Why would a Frigatebird drown if it went into the water?
What do glands make?
What is the Frigates relationship with other birds?
This Bird is a Thief
Birds and animals often have clever ways of getting food.
Take a look at this picture. It shows a Frigatebird. This Galapagos bird is a sea bird. A sea bird lives near the sea and gets its food there. Many sea birds hunt for fish by diving into the ocean, but the Frigatebird can't swim. If it dove into the ocean, it would drown. Why would the Frigatebird drown? If it went into the water, its feathers would get soaked and it would be too wet and heavy to fly. It wouldn't be able to lift itself out of the ocean, so it would sink in the water and drown.
Most sea birds don't have this problem. They have a special gland under their skin near their tails, and this gland makes a kind of oil. Glands are found inside an animal's body or a person's body.
Glands can make oil, sweat, or tears. Most sea birds use this oil to make their feathers waterproof. The oil makes water run off the feathers, so the feathers don't get wet and soggy. The Frigatebird is different from these other birds because its oil gland is too small to make enough oil. That's why its feathers would get wet and heavy if it went into the ocean.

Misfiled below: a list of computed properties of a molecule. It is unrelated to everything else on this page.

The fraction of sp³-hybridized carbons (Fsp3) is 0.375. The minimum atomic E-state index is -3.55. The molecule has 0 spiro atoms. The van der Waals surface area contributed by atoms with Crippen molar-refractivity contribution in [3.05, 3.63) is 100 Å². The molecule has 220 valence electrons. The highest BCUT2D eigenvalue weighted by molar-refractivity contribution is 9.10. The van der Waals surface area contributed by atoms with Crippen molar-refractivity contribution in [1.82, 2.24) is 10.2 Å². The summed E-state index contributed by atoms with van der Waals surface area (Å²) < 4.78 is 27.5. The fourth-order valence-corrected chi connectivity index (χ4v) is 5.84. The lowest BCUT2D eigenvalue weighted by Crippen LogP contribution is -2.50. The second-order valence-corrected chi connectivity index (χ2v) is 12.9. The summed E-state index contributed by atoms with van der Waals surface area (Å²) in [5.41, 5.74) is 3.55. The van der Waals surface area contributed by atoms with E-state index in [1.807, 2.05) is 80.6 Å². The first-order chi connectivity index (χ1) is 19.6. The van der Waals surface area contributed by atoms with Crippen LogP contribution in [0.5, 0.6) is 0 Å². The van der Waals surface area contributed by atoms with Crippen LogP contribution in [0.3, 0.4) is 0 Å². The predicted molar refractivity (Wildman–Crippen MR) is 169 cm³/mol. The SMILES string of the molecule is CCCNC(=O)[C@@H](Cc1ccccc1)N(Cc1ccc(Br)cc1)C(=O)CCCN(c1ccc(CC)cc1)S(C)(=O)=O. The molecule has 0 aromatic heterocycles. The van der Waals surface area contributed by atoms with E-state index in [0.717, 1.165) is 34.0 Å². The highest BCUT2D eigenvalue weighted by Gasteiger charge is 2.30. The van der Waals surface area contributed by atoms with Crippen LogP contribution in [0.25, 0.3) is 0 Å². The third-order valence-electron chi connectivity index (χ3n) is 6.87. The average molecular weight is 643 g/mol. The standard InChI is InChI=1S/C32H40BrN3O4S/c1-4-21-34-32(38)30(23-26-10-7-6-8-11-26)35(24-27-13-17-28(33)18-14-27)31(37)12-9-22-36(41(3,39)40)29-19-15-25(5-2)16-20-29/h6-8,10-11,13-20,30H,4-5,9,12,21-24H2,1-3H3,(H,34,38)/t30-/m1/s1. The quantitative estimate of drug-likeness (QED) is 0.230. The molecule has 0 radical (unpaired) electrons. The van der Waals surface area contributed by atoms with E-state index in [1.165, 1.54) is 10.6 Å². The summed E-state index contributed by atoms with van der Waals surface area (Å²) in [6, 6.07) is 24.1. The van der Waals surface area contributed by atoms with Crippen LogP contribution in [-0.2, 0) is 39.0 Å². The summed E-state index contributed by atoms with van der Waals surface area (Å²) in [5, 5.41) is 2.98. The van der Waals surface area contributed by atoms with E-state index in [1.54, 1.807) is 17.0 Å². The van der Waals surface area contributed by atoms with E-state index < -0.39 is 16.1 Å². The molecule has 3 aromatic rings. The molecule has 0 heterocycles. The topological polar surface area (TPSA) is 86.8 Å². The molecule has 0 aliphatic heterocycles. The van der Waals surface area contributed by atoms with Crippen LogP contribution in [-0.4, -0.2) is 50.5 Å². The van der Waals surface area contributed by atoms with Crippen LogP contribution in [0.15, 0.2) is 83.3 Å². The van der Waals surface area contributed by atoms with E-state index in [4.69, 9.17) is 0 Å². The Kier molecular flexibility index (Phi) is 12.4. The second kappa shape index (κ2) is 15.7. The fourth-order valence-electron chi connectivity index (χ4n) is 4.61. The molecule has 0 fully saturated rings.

So how does a Frigatebird get its food? One way is to steal it. The Frigatebird will chase another bird that is carrying a fish. It attacks the other bird until it drops the fish. Then the Frigatebird swoops down and catches the fish before the fish hits the water.
Sometimes the Frigatebird will sneak up behind another bird. The Frigatebird takes food right out of the other bird’s mouth!
The Frigatebird has another way of getting food. It flies above the ocean, looking for fish that are swimming near the surface of the water. When the bird sees a fish that is just below the surface, it opens its long beak.
The Frigatebird's beak has a sharp hook at the end, and this hook is a perfect tool for snatching fish out of the water. After grabbing the fish, the Frigatebird flies away without letting its feathers touch the water. Look at the hook at the end of the Frigatebird's beak. It's a perfect tool for snatching fish out of the water.